A couple of comments.
Hashtable is useful when you need to have synchronized access to the elements in a
Map, if that's not the case
HashMap is preferred.
In Java we don't have "pointers", but surely we have references to objects (please remember that in Java all objects are passed by value, not by reference). And yes, you can store references to objects as values in a
Map. I think you're confusing concepts from C/C++ with concepts in Java, maybe you should explain exactly what do you want to do with the "pointers".
Just to be sure - you can have a
Map such as this one in Java:
Map<Integer, Integer> table = new HashMap<Integer, Integer>();
In the above code, the keys and values of the
Map are references to
Integer objects, and the
Integer class is immutable, meaning that you can't change its value once it's in place - but of course, you can change the value pointed to by a key in the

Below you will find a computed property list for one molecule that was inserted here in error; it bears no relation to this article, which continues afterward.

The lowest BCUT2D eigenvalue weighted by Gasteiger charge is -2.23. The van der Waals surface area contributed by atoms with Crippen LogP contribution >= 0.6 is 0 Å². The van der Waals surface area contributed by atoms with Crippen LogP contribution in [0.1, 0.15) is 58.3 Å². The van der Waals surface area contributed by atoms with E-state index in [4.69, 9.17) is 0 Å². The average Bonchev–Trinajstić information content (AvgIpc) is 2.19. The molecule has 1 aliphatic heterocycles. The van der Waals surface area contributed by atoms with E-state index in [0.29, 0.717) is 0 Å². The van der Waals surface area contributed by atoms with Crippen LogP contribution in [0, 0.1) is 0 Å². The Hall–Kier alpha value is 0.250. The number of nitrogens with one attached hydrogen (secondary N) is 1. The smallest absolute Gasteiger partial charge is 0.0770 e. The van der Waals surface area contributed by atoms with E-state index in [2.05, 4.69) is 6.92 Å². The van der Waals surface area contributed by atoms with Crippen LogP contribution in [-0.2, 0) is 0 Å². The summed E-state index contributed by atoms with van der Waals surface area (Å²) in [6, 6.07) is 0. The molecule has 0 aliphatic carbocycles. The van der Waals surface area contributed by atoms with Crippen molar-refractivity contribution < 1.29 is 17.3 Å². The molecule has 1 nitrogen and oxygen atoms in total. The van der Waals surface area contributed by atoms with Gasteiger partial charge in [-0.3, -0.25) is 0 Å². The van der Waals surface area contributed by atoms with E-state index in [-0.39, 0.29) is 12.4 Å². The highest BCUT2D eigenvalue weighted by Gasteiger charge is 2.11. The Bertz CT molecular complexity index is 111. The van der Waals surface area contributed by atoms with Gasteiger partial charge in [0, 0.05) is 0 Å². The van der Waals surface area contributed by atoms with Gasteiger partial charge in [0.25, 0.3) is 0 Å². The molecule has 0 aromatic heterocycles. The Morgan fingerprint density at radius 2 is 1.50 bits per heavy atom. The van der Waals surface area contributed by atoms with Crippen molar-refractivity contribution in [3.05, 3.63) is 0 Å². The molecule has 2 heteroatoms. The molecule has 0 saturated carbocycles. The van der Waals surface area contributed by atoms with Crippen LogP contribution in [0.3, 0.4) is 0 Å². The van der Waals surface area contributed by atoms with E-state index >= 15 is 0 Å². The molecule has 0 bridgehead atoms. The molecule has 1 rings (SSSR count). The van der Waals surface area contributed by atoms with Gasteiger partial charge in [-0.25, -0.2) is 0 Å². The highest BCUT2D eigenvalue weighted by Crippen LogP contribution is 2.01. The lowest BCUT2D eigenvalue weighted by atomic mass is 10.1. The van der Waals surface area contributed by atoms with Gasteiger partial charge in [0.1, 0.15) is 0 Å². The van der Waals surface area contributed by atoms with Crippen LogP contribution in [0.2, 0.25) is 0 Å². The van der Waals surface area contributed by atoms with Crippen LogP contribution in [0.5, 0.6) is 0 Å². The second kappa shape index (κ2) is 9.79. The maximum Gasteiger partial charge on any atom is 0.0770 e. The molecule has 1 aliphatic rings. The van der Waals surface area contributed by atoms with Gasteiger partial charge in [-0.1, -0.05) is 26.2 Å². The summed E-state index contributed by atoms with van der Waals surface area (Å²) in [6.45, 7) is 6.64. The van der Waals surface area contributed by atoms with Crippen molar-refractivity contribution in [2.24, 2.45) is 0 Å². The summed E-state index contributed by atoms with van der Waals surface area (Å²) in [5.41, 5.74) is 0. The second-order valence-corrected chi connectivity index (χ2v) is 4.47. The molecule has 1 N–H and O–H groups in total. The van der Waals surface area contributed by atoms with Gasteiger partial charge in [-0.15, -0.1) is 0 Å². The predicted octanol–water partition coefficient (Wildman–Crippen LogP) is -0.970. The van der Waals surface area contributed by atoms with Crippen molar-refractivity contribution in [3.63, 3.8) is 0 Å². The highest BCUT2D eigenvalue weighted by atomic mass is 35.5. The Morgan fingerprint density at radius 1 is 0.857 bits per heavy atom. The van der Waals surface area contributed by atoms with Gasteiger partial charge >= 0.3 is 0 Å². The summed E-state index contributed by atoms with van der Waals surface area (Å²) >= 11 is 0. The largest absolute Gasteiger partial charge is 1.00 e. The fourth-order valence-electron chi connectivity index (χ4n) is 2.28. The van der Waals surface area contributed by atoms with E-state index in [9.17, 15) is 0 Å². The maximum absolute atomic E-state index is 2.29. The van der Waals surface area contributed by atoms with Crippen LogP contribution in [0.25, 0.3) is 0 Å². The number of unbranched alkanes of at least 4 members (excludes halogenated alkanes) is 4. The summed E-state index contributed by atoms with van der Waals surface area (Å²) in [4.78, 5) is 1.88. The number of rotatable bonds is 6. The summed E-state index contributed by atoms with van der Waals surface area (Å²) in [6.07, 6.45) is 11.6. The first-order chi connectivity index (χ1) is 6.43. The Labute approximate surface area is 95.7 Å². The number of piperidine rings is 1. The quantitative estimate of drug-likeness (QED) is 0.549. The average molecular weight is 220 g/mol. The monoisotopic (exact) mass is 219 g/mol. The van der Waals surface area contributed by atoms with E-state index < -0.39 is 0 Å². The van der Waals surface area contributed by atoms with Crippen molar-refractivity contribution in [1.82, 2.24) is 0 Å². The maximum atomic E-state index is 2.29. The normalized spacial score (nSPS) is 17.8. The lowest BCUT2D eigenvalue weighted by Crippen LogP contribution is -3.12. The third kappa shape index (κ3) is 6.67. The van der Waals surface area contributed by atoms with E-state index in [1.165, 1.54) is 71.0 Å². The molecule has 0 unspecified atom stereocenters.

The sample in the question would look like this in Java:
Map<Integer, Integer> ht1 = new HashMap<Integer, Integer>();
Map<Integer, Integer> ht2 = new HashMap<Integer, Integer>();
Map<Integer, Integer> value = new HashMap<Integer, Integer>();
In the above code all the integers in the three maps are references to immutable objects: what appears to be the number 100 in reality is a reference to the object
new Integer(100), and because
Integer is an immutable class, it's possible that all three references to
new Integer(100) point to exactly the same object in memory.
So, answering your question: yes it's possible in Java to store a pointer in ht1 and ht2 instead of 100 and 200, which points (and can access) to 100 and 200 of value hashtable. In fact that's what is happening already, and there's no other way to do it - because maps in Java can not store primitive types (like
int), only references. And again, given that all instances of
Integer are immutable, you can not change their value, because doing so would change the values in the other places where they're being shared and used.